Posted in: Historical Medical Library, Smallpox

Septiembre 27, 2016  Karie Youngdahl

Carley Roche, an intern here at The College of Physicians of Philadelphia, wrote today's blog post. In December 1924 the city of Philadelphia experienced an uptick in the incidence of smallpox with 9 new cases of the disease. While there had been a few reported cases earlier in the year, it soon became apparent in early January 1925 that the December outbreak might be more severe than the others, as the first smallpox death occurred in Philadelphia in more than 12 years. The Department of Public Health would spend the next 6 months quarantining and vaccinating citizens of the city in order to prevent a massive outbreak of smallpox beyond the city limits. Read more...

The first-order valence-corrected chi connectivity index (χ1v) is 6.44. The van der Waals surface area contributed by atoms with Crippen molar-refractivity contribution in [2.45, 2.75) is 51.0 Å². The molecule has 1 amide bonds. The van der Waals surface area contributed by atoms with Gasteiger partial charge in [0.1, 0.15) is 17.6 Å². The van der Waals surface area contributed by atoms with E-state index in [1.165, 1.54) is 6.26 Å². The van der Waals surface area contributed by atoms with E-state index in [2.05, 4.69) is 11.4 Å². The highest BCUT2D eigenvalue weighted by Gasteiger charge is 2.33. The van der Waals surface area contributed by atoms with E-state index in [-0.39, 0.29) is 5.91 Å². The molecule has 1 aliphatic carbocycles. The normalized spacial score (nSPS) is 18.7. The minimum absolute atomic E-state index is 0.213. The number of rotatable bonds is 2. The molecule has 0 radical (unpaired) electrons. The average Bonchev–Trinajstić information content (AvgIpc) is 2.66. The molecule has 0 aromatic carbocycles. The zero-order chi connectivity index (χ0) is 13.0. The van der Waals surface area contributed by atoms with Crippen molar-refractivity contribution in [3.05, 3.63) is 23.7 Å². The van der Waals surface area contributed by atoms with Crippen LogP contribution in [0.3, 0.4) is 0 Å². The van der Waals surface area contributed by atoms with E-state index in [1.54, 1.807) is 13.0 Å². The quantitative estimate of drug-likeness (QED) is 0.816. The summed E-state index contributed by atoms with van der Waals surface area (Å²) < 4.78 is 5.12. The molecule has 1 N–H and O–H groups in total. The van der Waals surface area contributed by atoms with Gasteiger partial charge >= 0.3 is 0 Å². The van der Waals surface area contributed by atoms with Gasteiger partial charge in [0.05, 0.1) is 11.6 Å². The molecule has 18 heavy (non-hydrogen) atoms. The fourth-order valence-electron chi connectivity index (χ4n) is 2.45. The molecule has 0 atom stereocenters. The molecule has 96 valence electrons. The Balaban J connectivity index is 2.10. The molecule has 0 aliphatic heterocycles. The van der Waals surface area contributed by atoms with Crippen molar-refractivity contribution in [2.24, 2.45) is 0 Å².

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Septiembre 10, 2014  Karie Youngdahl

Tonight be sure to watch or record "Vaccines: Calling the Shots," the latest installment of NOVA on PBS. This documentary looks at parental attitudes toward vaccination and their influences on disease spread. Check your local listings -- here in the Philadelphia area it's scheduled for 10 pm, but in other areas it's scheduled at 9 pm Eastern. Additionally, there's the matter of the President's televised address at 9 pm Eastern, which is likely to push the broadcast later. We here at The College of Physicians of Philadelphia were lucky enough to host award-winning filmmaker Sonya Pemberton (who wrote/produced/directed the film)--and her crew in 2012, when they were filming segments of the documentary. A version aired in 2013 as 90-minute film titled "Jabbed: Love, Fear, and Vaccines."   Read more...

Posted in: Historical Medical Library, Public Health

Agosto 4, 2014  Karie Youngdahl